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The Political Economy of Fiscal Policy: Survey

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  • Marcela Eslava

Abstract

This paper surveys the recent literature on the political economy of fiscal policy, in particular the accumulation of government debt. We examine three possible determinants of fiscal balances: opportunistic behavior by policymakers, heterogeneous fiscal preferences of either voters or politicians, and budget institutions. We focus on the contributions of the last 10 years and emphasize findings related to developing countries. We include a recent body of literature on the fiscal preferences of voters, which, interestingly, seems to suggest that voters do not favor high-spending governments. We also report some original empirical evidence. First, we test different hypotheses from the political economy literature in a simultaneous manner for a large set of both developed and developing countries. We find that less-fragmented governments and a greater ability of voters to monitor fiscal policy are related to lower deficits; the estimated effects are larger than when the two hypotheses are evaluated separately, as the existing literature does. Second, we suggest the role of the courts in the determination of fiscal policy as a promising new avenue of research, and present some suggestive novel evidence on the importance of this channel.

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  • Marcela Eslava, 2006. "The Political Economy of Fiscal Policy: Survey," Research Department Publications 4487, Inter-American Development Bank, Research Department.
  • Handle: RePEc:idb:wpaper:4487
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    Cited by:

    1. Ruiz del Castillo, Ramiro & Cetrángolo, Oscar & Jiménez, Juan Pablo, 2010. "Rigidities and fiscal space in Latin America: a comparative case study," Macroeconomía del Desarrollo 97, Naciones Unidas Comisión Económica para América Latina y el Caribe (CEPAL).
    2. Hallerberg, Mark & Scartascini, Carlos, 2017. "Explaining changes in tax burdens in Latin America: Do politics trump economics?," European Journal of Political Economy, Elsevier, vol. 48(C), pages 162-179.
    3. Chowdhury, Anis, 2008. "Growth Oriented Macroeconomic Policies for Small Islands Economies: Lessons from Singapore," WIDER Working Paper Series 047, World Institute for Development Economic Research (UNU-WIDER).
    4. Lopez Uribe, Maria del Pilar, 2013. "Roads or Schools? Political Budget Cycles with different types of voters," MPRA Paper 50529, University Library of Munich, Germany.
    5. Lora, Eduardo, 2008. "El futuro de los pactos fiscales en América Latina," Coediciones, Naciones Unidas Comisión Económica para América Latina y el Caribe (CEPAL), number 1310, March.
    6. Mark Hallerberg & Carlos Scartascini, 2015. "Explaining Changes in Tax Burdens in Latin America: Does Politics Trump Economics?," IDB Publications (Working Papers) 90997, Inter-American Development Bank.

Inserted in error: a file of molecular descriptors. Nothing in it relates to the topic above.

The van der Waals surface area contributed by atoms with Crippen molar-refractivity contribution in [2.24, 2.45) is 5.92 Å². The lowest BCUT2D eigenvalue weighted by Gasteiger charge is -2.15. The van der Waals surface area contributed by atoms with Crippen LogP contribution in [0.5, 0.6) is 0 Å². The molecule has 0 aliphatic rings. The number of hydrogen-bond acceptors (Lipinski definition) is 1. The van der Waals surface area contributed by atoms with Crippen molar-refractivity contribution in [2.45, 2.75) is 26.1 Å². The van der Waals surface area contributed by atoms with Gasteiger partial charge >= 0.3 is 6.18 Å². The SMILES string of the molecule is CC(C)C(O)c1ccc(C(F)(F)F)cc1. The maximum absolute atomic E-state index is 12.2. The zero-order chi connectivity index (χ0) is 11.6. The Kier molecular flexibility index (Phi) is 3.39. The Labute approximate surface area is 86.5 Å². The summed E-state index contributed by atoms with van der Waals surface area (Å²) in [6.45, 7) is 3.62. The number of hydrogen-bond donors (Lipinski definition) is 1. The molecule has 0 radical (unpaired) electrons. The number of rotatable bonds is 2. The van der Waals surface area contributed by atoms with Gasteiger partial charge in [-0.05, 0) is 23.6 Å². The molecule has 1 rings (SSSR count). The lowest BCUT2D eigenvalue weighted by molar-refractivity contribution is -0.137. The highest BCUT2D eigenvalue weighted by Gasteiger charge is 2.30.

7. Massimo Antonini & Kevin Lee & Jacinta Pires, "undated". "Public Sector Debt Dynamics: The Persistence and Sources of Shocks to Debt in Ten EU Countries," Discussion Papers 11/08, University of Nottingham, Centre for Finance, Credit and Macroeconomics (CFCM).
    8. Gupta, Sanjeev & Liu, Estelle X. & Mulas-Granados, Carlos, 2016. "Now or later? The political economy of public investment in democracies," European Journal of Political Economy, Elsevier, vol. 45(C), pages 101-114.
    9. Arezki, Rabah & Ismail, Kareem, 2013. "Boom–bust cycle, asymmetrical fiscal response and the Dutch disease," Journal of Development Economics, Elsevier, vol. 101(C), pages 256-267.
    10. Hayo, Bernd & Neumeier, Florian, 2014. "Political leaders' socioeconomic background and fiscal performance in Germany," European Journal of Political Economy, Elsevier, vol. 34(C), pages 184-205.
    11. Jaroslaw Kantorowicz, 2014. "Judges as Fiscal Activists: Can Constitutional Review Shape Public Finance?," DANUBE: Law and Economics Review, European Association Comenius - EACO, issue 2, pages 79-104, June.
    12. Marcus Melo & Carlos Pereira & Saulo Souza, 2010. "The Political Economy of Fiscal Reform in Brazil: The Rationale for the Suboptimal Equilibrum," Research Department Publications 4655, Inter-American Development Bank, Research Department.
    13. Marcela Eslava & Oskar Nupia, 2010. "Political Fragmentation and Government Spending: Bringing Ideological Polarization into the Picture," DOCUMENTOS CEDE 006713, UNIVERSIDAD DE LOS ANDES-CEDE.
    14. Konstantakis, Konstantinos N. & Michaelides, Panayotis G., 2014. "Transmission of the debt crisis: From EU15 to USA or vice versa? A GVAR approach," Journal of Economics and Business, Elsevier, vol. 76(C), pages 115-132.
    15. Mark P. Jones & Osvaldo Meloni & Mariano Tommasi, 2012. "Voters as Fiscal Liberals: Incentives and Accountability in Federal Systems," Economics and Politics, Wiley Blackwell, vol. 24(2), pages 135-156, July.
    16. Meloni, Osvaldo, 2012. "Is there an electoral-motivated crime rate cycle? Evidence from Argentina," MPRA Paper 40177, University Library of Munich, Germany.
    17. Sebastián Nieto Parra & Javier Santiso, 2008. "Wall Street and Elections in Latin American Emerging Economies," OECD Development Centre Working Papers 272, OECD Publishing.
    18. Asfaha, Samuel, 2007. "National Revenue Funds: Their Efficacy for Fiscal Stability and Intergenerational Equity," MPRA Paper 7656, University Library of Munich, Germany.
    19. Jamshed Y. Uppal, 2011. "Government Budget Deficits and the Development of the Bond Market in Pakistan: Issues and Challenges," Lahore Journal of Economics, Department of Economics, The Lahore School of Economics, vol. 16(Special E), pages 159-198, September.

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